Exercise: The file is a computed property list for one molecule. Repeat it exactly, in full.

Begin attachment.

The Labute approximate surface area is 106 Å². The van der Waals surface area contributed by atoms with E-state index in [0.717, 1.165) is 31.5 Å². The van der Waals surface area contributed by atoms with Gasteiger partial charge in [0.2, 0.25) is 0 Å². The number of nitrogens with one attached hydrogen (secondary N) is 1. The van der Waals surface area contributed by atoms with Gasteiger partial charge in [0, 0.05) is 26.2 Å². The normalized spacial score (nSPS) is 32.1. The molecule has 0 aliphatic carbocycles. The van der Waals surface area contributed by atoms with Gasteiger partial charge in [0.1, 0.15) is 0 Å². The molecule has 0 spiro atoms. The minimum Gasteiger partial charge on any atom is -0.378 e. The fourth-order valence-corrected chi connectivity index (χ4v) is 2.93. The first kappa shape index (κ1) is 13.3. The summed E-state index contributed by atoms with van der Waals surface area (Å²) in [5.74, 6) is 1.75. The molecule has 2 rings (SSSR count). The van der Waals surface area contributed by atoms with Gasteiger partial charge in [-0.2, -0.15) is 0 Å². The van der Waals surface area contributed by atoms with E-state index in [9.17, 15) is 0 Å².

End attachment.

The Labute approximate surface area is 106 Å². The van der Waals surface area contributed by atoms with E-state index in [0.717, 1.165) is 31.5 Å². The van der Waals surface area contributed by atoms with Gasteiger partial charge in [0.2, 0.25) is 0 Å². The number of nitrogens with one attached hydrogen (secondary N) is 1. The van der Waals surface area contributed by atoms with Gasteiger partial charge in [0, 0.05) is 26.2 Å². The normalized spacial score (nSPS) is 32.1. The molecule has 0 aliphatic carbocycles. The van der Waals surface area contributed by atoms with Gasteiger partial charge in [0.1, 0.15) is 0 Å². The molecule has 0 spiro atoms. The minimum Gasteiger partial charge on any atom is -0.378 e. The fourth-order valence-corrected chi connectivity index (χ4v) is 2.93. The first kappa shape index (κ1) is 13.3. The summed E-state index contributed by atoms with van der Waals surface area (Å²) in [5.74, 6) is 1.75. The molecule has 2 rings (SSSR count). The van der Waals surface area contributed by atoms with Gasteiger partial charge in [-0.2, -0.15) is 0 Å². The van der Waals surface area contributed by atoms with E-state index in [9.17, 15) is 0 Å².